How to GENUINELY feel happiness at Christmas
Ho Ho Ho! Merry Christmas!
It’s the most wonderful time of the year.
This holiday season is one of the most anticipated times of the year. Yet, for some of us, there is a great deal of tension, sometimes loneliness, and often a vague sadness that permeate the days.
For many of us the reality falls short of the hallmark perfection presented to us through relentless full on and subliminal marketing. We can often find ourselves vaguely unhappy, stressed, anxious, lonely, despairing, discouraged, or suffering from a bad case of the Christmas blues.
This is not inevitable, though. With a little planning and intentionality the Christmas season might provide a lot more joy than you imagine. Even if your circumstances aren’t ideal, there are particular steps you can take to enjoy a brighter, more meaningful Christmas this year.
I invite you to take some time to consider the twelve gifts of Christmas below. Which ones speak to you in a particular way this Christmas? Allow these to become your focus, and you will have your pathway to deep peace and joy this Christmas, whatever your circumstances.
The Twelve Gifts of Christmas – moving you way from disappointment and towards deep peace and joy this Christmas.
1. Identify your focus for this holiday.
From food and decoration to presents and parties, December is full of opportunity. But there is a very fine line between opportunity and distraction. Decide now what is your main focus this Christmas, what you want the season to represent. Maybe for you it is the traditional religious celebration, or quality time with family and friends, or deep rest. Decide what it is for you and then let this focus be the prism through which you plan all of your Christmas.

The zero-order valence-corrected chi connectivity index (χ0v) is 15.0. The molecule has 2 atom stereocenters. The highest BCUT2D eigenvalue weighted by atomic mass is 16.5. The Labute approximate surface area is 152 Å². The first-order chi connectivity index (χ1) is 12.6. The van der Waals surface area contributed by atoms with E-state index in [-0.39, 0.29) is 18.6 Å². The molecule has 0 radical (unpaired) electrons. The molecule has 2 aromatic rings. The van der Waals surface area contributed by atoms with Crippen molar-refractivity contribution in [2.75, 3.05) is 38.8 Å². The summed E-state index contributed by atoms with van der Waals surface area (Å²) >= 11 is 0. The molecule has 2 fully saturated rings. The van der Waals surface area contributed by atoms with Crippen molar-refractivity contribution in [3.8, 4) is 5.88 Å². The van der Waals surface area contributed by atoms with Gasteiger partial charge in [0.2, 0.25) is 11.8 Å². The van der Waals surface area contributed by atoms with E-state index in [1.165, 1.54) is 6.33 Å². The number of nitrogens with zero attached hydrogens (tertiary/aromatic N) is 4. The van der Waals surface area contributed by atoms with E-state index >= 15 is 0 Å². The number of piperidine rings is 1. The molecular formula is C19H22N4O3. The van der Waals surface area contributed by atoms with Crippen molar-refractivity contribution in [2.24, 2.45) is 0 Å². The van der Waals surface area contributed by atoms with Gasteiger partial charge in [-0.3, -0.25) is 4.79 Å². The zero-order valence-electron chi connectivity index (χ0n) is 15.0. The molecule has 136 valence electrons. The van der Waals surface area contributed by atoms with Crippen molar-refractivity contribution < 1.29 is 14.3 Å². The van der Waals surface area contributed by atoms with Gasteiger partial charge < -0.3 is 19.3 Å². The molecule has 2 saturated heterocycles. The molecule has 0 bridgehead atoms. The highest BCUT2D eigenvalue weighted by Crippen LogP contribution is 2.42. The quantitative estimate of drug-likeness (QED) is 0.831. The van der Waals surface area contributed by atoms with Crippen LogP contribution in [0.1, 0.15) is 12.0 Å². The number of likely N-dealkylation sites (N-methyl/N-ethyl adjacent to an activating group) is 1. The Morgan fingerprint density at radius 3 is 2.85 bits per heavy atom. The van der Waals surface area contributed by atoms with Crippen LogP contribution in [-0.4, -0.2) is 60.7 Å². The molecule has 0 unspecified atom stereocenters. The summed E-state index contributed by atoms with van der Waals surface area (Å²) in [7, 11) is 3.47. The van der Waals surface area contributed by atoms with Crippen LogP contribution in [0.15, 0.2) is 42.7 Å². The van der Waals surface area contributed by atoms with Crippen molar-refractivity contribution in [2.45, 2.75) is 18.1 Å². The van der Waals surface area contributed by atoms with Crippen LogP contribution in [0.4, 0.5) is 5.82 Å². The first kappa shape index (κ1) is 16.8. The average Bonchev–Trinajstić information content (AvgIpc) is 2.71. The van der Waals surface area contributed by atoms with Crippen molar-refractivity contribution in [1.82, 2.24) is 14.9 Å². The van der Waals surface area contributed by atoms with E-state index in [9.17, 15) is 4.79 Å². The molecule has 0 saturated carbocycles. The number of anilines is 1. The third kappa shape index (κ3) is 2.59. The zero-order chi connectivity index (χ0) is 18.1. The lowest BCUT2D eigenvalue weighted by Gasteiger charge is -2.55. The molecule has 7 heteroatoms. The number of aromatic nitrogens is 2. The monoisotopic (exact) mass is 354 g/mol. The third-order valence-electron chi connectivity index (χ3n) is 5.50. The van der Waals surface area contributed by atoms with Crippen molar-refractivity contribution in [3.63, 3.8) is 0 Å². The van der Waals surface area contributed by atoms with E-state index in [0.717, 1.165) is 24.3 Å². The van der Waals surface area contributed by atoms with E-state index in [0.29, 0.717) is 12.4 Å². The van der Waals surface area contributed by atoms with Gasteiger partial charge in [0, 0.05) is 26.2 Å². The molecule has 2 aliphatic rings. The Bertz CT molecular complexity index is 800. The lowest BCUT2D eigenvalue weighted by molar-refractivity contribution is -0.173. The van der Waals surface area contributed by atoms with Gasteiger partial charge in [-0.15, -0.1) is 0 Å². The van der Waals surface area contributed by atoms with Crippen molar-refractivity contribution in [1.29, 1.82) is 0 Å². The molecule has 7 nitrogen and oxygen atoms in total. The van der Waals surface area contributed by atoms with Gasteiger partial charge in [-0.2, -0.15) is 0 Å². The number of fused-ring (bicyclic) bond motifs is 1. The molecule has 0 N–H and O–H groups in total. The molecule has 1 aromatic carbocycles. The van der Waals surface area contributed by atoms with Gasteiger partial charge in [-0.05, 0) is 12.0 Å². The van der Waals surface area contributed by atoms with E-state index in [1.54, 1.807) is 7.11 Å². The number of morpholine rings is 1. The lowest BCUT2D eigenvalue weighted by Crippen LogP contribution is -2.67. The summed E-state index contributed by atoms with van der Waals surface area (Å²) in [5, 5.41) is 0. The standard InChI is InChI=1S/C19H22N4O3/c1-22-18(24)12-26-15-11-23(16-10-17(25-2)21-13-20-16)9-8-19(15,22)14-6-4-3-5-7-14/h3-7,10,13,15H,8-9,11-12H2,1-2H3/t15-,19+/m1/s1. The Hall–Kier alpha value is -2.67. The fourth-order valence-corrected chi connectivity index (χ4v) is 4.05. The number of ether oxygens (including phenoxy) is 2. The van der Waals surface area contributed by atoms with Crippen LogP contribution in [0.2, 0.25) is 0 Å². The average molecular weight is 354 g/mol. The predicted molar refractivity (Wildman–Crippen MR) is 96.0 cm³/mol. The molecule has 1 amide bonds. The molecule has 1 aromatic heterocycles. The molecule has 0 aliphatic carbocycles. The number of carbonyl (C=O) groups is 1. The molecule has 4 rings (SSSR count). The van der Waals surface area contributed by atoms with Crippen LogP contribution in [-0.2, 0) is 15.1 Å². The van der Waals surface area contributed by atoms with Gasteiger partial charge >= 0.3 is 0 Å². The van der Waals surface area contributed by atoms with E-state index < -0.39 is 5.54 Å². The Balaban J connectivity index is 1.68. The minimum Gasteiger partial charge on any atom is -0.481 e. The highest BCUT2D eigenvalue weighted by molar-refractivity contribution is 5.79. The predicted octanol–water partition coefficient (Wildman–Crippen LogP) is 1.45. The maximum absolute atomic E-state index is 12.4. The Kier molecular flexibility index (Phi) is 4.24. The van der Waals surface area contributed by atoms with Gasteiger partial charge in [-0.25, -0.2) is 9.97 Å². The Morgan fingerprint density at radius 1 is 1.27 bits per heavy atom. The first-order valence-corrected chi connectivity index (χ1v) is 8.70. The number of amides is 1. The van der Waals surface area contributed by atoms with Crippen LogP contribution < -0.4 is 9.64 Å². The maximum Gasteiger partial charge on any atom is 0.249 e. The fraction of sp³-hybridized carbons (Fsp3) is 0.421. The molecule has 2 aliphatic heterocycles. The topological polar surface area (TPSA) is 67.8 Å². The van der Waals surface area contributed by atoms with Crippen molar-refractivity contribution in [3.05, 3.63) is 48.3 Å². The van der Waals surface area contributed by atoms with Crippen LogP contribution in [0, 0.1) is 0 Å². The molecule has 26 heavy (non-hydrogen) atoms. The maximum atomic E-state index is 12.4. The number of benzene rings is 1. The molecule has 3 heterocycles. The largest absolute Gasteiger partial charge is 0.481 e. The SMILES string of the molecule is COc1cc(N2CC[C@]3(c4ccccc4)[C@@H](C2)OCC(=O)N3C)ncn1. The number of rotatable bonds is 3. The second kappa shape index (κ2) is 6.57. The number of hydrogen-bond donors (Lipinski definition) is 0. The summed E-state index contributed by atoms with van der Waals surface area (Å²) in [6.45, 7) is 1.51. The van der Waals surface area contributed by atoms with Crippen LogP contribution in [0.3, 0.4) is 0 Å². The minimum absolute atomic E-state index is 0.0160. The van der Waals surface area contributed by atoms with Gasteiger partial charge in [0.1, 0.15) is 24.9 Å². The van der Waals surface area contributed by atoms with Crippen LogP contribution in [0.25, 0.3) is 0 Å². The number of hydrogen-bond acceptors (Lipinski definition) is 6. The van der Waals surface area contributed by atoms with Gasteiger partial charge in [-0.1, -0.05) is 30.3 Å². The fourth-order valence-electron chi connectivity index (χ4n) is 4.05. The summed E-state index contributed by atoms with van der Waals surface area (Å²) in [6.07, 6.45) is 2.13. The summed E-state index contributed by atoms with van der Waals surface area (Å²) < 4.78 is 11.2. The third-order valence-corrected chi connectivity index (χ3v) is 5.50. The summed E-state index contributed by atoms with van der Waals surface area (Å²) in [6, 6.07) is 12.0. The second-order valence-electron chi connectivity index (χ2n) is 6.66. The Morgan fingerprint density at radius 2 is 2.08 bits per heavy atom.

Whatever you say yes to then it will be in line with your main thing. This will bring you peace.
2. Slow down.
Peace is rarely found in adding commitments and lengthening your to do list. So drop some tasks and ‘should do’s’ —on purpose. Intentionally shift the balance to include times of ‘being’ as well as ‘doing’ each day
3. Practise letting go of perfection.
Things will get messy, some plans will not work out, you may not be able to deliver all that you would like to. People get frazzled, communication gets misunderstood, Covid interrupts our plans, houses get messy. This is life, we are not a failure, nothing has gone wrong, it is just that perfection is simply not possible. So practise letting perfection go and embrace the unfinished to do list, the mess, the imperfect cooking, the interrupted plans as just part of life – no need to take it personally.
4. Don’t expect others to share your vision.
We all have different expectations of how Christmas should be. Usually our vision is rooted in childhood memories. Mine will be very different than yours … so don’t assume everyone expects Christmas to look the same as you do. Practise curiosity about others expectations and vision of Christmas. What a great way to unwrap the gift of difference this Christmas.
5. Make space for deep rest.
Take that nap, go to bed early, or sleep in later than normal at least sometimes. In the natural world this is the time for going within, for deep rest, for hibernating. Our often frantic Christmas activities need to be counteracted with times of deep rest so we too will have our Spring, our time of new energy and growth. So plan to take some extra rest throughout the Christmas days.
6. Consider the power of forgiveness.
Old hurts surface and new wounds can overtake us during the Christmas break. Wounds can fester, or we can accept that part of being human is to wound and to be wounded. At least in your heart forgive and set yourself free. Or maybe consider forgiving quickly this Christmas any who offend or hurt you – lightening your own load for the year ahead.
We know that when we smile ( even if we do not feel like it) our brain gets a message that everything is ok and the body relaxes with the release of helpful hormones like oxitocin. So remember to smile and experience the benefits for yourself as you share them with others through the simple gift of the infectious smile.